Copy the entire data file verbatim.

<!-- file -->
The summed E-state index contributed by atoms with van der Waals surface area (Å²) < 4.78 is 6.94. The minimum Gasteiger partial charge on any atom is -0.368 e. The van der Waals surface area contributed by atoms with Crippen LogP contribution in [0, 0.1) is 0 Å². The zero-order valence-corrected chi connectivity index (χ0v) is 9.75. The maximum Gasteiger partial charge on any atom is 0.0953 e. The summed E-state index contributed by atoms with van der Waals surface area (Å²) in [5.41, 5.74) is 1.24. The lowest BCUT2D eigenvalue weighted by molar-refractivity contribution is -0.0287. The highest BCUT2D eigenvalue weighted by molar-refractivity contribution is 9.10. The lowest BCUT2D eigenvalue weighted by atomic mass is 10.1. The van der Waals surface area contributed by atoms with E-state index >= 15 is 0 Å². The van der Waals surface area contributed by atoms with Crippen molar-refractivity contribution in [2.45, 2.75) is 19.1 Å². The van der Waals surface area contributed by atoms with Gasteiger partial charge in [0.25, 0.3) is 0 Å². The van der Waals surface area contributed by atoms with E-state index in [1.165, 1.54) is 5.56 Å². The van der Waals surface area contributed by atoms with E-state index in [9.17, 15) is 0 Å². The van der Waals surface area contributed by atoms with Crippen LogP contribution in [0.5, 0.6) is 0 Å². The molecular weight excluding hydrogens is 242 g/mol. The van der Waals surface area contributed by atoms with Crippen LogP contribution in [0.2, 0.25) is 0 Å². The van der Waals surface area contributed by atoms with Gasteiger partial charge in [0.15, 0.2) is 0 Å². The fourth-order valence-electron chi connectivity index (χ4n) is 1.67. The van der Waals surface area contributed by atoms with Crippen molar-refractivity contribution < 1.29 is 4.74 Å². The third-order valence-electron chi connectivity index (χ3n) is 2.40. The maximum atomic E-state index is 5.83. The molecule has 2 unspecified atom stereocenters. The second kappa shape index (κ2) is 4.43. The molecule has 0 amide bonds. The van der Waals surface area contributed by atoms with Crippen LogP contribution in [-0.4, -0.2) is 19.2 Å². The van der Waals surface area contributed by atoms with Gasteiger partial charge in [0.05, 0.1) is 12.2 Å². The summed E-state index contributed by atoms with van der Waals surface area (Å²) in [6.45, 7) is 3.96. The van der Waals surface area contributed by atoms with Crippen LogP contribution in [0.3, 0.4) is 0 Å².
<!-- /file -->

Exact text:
The summed E-state index contributed by atoms with van der Waals surface area (Å²) < 4.78 is 6.94. The minimum Gasteiger partial charge on any atom is -0.368 e. The van der Waals surface area contributed by atoms with Crippen LogP contribution in [0, 0.1) is 0 Å². The zero-order valence-corrected chi connectivity index (χ0v) is 9.75. The maximum Gasteiger partial charge on any atom is 0.0953 e. The summed E-state index contributed by atoms with van der Waals surface area (Å²) in [5.41, 5.74) is 1.24. The lowest BCUT2D eigenvalue weighted by molar-refractivity contribution is -0.0287. The highest BCUT2D eigenvalue weighted by molar-refractivity contribution is 9.10. The lowest BCUT2D eigenvalue weighted by atomic mass is 10.1. The van der Waals surface area contributed by atoms with E-state index >= 15 is 0 Å². The van der Waals surface area contributed by atoms with Crippen molar-refractivity contribution in [2.45, 2.75) is 19.1 Å². The van der Waals surface area contributed by atoms with Gasteiger partial charge in [0.25, 0.3) is 0 Å². The van der Waals surface area contributed by atoms with E-state index in [1.165, 1.54) is 5.56 Å². The van der Waals surface area contributed by atoms with E-state index in [9.17, 15) is 0 Å². The van der Waals surface area contributed by atoms with Crippen LogP contribution in [0.5, 0.6) is 0 Å². The molecular weight excluding hydrogens is 242 g/mol. The van der Waals surface area contributed by atoms with Crippen LogP contribution in [0.2, 0.25) is 0 Å². The van der Waals surface area contributed by atoms with Gasteiger partial charge in [0.15, 0.2) is 0 Å². The fourth-order valence-electron chi connectivity index (χ4n) is 1.67. The van der Waals surface area contributed by atoms with Crippen molar-refractivity contribution < 1.29 is 4.74 Å². The third-order valence-electron chi connectivity index (χ3n) is 2.40. The maximum atomic E-state index is 5.83. The molecule has 2 unspecified atom stereocenters. The second kappa shape index (κ2) is 4.43. The molecule has 0 amide bonds. The van der Waals surface area contributed by atoms with Crippen LogP contribution in [-0.4, -0.2) is 19.2 Å². The van der Waals surface area contributed by atoms with Gasteiger partial charge in [0.05, 0.1) is 12.2 Å². The summed E-state index contributed by atoms with van der Waals surface area (Å²) in [6.45, 7) is 3.96. The van der Waals surface area contributed by atoms with Crippen LogP contribution in [0.3, 0.4) is 0 Å².